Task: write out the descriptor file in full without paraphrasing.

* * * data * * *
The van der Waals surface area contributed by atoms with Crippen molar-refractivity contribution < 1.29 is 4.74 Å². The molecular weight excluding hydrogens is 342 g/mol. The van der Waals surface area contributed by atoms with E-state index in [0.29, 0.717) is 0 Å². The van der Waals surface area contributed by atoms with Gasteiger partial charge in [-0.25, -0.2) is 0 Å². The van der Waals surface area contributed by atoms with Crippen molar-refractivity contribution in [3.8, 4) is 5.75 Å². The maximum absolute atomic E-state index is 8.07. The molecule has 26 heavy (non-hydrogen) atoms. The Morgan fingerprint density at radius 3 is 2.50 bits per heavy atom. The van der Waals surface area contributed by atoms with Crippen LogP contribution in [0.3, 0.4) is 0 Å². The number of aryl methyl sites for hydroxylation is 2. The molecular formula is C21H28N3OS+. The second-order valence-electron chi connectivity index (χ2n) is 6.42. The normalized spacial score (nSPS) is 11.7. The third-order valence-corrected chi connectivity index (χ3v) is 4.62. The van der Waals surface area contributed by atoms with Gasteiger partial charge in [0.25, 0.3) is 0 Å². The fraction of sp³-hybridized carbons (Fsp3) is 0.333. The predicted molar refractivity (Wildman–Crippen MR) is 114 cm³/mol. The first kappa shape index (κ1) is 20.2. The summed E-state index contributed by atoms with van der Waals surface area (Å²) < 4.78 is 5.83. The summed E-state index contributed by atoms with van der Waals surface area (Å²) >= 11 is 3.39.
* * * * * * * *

The van der Waals surface area contributed by atoms with Crippen molar-refractivity contribution < 1.29 is 4.74 Å². The molecular weight excluding hydrogens is 342 g/mol. The van der Waals surface area contributed by atoms with E-state index in [0.29, 0.717) is 0 Å². The van der Waals surface area contributed by atoms with Gasteiger partial charge in [-0.25, -0.2) is 0 Å². The van der Waals surface area contributed by atoms with Crippen molar-refractivity contribution in [3.8, 4) is 5.75 Å². The maximum absolute atomic E-state index is 8.07. The molecule has 26 heavy (non-hydrogen) atoms. The Morgan fingerprint density at radius 3 is 2.50 bits per heavy atom. The van der Waals surface area contributed by atoms with Crippen LogP contribution in [0.3, 0.4) is 0 Å². The number of aryl methyl sites for hydroxylation is 2. The molecular formula is C21H28N3OS+. The second-order valence-electron chi connectivity index (χ2n) is 6.42. The normalized spacial score (nSPS) is 11.7. The third-order valence-corrected chi connectivity index (χ3v) is 4.62. The van der Waals surface area contributed by atoms with Gasteiger partial charge in [0.25, 0.3) is 0 Å². The fraction of sp³-hybridized carbons (Fsp3) is 0.333. The predicted molar refractivity (Wildman–Crippen MR) is 114 cm³/mol. The first kappa shape index (κ1) is 20.2. The summed E-state index contributed by atoms with van der Waals surface area (Å²) < 4.78 is 5.83. The summed E-state index contributed by atoms with van der Waals surface area (Å²) >= 11 is 3.39.